When it came to Garage Dusty, this AE86 was at the crossroads. Mechanically good but in desperate need of TLC, without some love the car was headed to an early grave. I think I’ve made sure that fate will not befall this car now.
I got the car in pale yellow, with paint that looked like it had been sprayed on through a straw. I personally believe that every 86 on the planet should be white, so the first job was making sure mine fitted that bill. Stewart at 3P Auto took care of the minor rust repairs and the colour change. A few weeks after I bought it, the car was resplendent in stark white.
Also done at the time was the removal of most of the sunroof mechanism and the securing of the sunroof panel with some silicone. It didn’t work anyway, so why bother pretending it did?
I bought the car without wheels, but luckily I had a set of brand new 15×8 XXR 513s just waiting to go on. A colour scheme was born.
Offests are 0 front and -7 rear (with the addition of a 7mm spacer). Also added soon after I bought the car was a free 2.5″ muffler given to me by a friend. It was fitted up to the existing 2″ exhaust in place of a stock-sized muffler to free up a little of the 4A-GE’s bark.
That was where the mods stopped while the car did a couple of events and got through to the end of the year. But in Summer it was decided that it was time to finish the project. The front end was completely overhauled with Techno Toy Tuning parts – adjustable LCAs, adjustable tension rods, modified steering knuckles and monster tie rods – being added to the existing Cusco coilovers to get the handling in check. The end result is pretty amazing – point the car somewhere and that’s exactly where it goes. The essence of the AE86 driving experience.
The stance is just about the perfect balance between functional and tough. It may go a little lower yet, but for now it definitely does the job.
Along with the coilovers, Cusco is responsible for the front strut brace and the newly fitted cage. More than enough justification for a little advertising.
It wouldn’t be a proper 86 without a big mouth.
Open that mouth and there’s the venerable 4A-GE. The car came to me with the conversion already done, but aside from the remote mount oil filter, the oil cooler and the strut brace, everything else you see has been added since the purchase. Yep, even down to the reservoir tanks (as there were none when I got the car!).
The Summer freshen up focused most heavily here. In went a set of HKS 264 degree cams, some Ultrex adjustable cam gears, new leads, pulleys from Techno Toy Tuning, an ASI radiator, a set of extractors and two 12″ thermo fans supplied by Autoparts Professionals. The timing belt and all ancillaries were replaced, along with the water pump. All of this was done with massive amounts of help from Woodsy and Dave – thanks guys. The cam covers copped some red crinkle coat while we were at it, with the plug cover colour coded to give the motor a different look.
The end result of the modifications was something that just works, basically. The cooling system works amazingly well – so well in fact that we’ve only actually seen the fans come on once, and the harder the car revs the cooler it gets thanks to the underdrive water pump pulley. The car was tuned by Chris Dalton, returning a peak power figure of 105ps. And with the extractors fitted it has an unmistakable bark. With the newly liberated power and the on-point handling it becomes immediately apparent why these are such revered cars. It’s a pure driver’s car now. Involving, exciting and demanding. Everything an AE86 should be.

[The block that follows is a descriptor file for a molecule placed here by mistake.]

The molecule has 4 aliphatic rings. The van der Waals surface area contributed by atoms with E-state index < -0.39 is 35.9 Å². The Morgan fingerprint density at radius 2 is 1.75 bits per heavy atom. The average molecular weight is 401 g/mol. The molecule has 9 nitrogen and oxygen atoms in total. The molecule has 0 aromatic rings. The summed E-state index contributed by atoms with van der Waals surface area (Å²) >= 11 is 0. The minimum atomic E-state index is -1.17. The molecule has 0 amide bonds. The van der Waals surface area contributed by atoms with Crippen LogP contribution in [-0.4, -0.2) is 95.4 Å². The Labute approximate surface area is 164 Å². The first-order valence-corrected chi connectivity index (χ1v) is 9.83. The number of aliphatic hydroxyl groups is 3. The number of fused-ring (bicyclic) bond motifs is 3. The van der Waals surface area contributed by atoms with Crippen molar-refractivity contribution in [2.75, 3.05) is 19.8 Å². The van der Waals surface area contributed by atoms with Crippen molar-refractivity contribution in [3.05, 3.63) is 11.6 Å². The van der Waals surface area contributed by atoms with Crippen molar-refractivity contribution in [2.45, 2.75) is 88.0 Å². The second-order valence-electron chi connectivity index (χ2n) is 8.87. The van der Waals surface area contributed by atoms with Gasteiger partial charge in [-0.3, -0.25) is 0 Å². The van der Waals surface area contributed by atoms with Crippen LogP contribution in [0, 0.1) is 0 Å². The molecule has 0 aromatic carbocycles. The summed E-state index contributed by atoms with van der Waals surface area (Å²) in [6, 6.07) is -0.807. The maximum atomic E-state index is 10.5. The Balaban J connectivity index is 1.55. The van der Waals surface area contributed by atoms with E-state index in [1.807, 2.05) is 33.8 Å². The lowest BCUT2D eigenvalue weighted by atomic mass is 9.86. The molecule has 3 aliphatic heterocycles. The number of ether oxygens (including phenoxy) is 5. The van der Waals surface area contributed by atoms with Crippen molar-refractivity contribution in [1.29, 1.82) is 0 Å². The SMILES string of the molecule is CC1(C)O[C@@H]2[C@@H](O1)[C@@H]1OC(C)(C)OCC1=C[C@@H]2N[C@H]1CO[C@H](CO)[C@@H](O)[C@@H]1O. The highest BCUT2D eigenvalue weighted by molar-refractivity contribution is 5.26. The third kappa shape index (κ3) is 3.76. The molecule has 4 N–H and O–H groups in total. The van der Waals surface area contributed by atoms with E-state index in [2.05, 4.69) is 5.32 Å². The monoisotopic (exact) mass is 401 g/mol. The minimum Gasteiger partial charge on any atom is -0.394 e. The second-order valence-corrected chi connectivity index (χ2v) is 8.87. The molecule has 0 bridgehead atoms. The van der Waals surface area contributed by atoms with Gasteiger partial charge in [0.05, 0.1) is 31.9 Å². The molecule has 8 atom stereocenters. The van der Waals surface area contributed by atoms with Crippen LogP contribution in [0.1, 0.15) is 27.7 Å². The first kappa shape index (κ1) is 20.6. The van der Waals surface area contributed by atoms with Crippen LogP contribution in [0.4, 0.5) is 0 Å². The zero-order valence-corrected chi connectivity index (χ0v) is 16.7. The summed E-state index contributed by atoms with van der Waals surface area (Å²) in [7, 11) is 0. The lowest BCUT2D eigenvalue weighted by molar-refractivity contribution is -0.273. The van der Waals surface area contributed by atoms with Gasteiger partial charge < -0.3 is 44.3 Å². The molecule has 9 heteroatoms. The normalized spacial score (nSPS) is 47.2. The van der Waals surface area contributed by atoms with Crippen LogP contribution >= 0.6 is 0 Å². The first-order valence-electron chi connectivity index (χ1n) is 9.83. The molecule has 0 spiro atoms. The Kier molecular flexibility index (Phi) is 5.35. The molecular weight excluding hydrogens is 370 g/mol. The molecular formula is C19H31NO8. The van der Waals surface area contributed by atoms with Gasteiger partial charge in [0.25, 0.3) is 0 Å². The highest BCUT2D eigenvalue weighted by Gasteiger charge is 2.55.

Aside from the colour change, the biggest transformation has occurred in here. The car came with a Bride Zeta II (my old one from the Silvia!) but everything else you see has been upgraded, painted or otherwise cleaned up.
It’s not an 86 without a period correct Nardi. The wheel sits on a D1-Spec removable boss to extend it closer to me for a more comfortable driving position and also to make climbing out of the Bride a little easier!
Originally equipped with the brown/tan trim option, everything aside from the driver’s seat has been treated with black dye. An AJPS dash mat went in to cover the cracked dash and the stereo and clock holes were covered with some sticker bombed plastic. The clock cover holds a GoPro mount, while the stereo hole cover is home to water and oil temp gauges. A Techno Toy Tuning handbrake button has been added to help make motorkhanas a little simpler, and a Holford Motors gearknob brings the LOLs. Note also the hand-upholstered Bride sun visors, courtesy of my Mum!
Behind the front seats is all business. Rear seats? Carpet? No need for them. Gone is the old bronze paint, covered with a few coats of white to match the exterior. All this was done at home to keep costs down – my first attempt at using a spray gun! The harness is held in place by an AJPS harness bar, and the newest edition is a Cusco 5-point bolt-in cage, also painted white at home (while hanging on the washing line, no less…). As the cage was from a non-sunroof car, the ceiling copped major surgery to raise it to allow the rollover hoop room. The roof was then retrimmed, again at home, in black suede-look material. Side trims have been left in place to keep everything neat and presentable. Also visible is the battery box – keeping the weight of the battery low and centred – and the mandatory fire extinguisher.
With bars as far as the eye can see it all looks pretty serious from the back now. Plenty stiff too.
The 80-06 plates are genuine items – no fake printed plastic jobs here.
So there it is. From an unused, rough and ready car caught somewhere between the racetrack and the junkyard to a clean, competitive, road-registered Group A-inspired track car in 8 short months.Nothing left to do now but drive. It really has risen from the grave.
Finally, a Garage Dusty success story. Here’s to fun times ahead.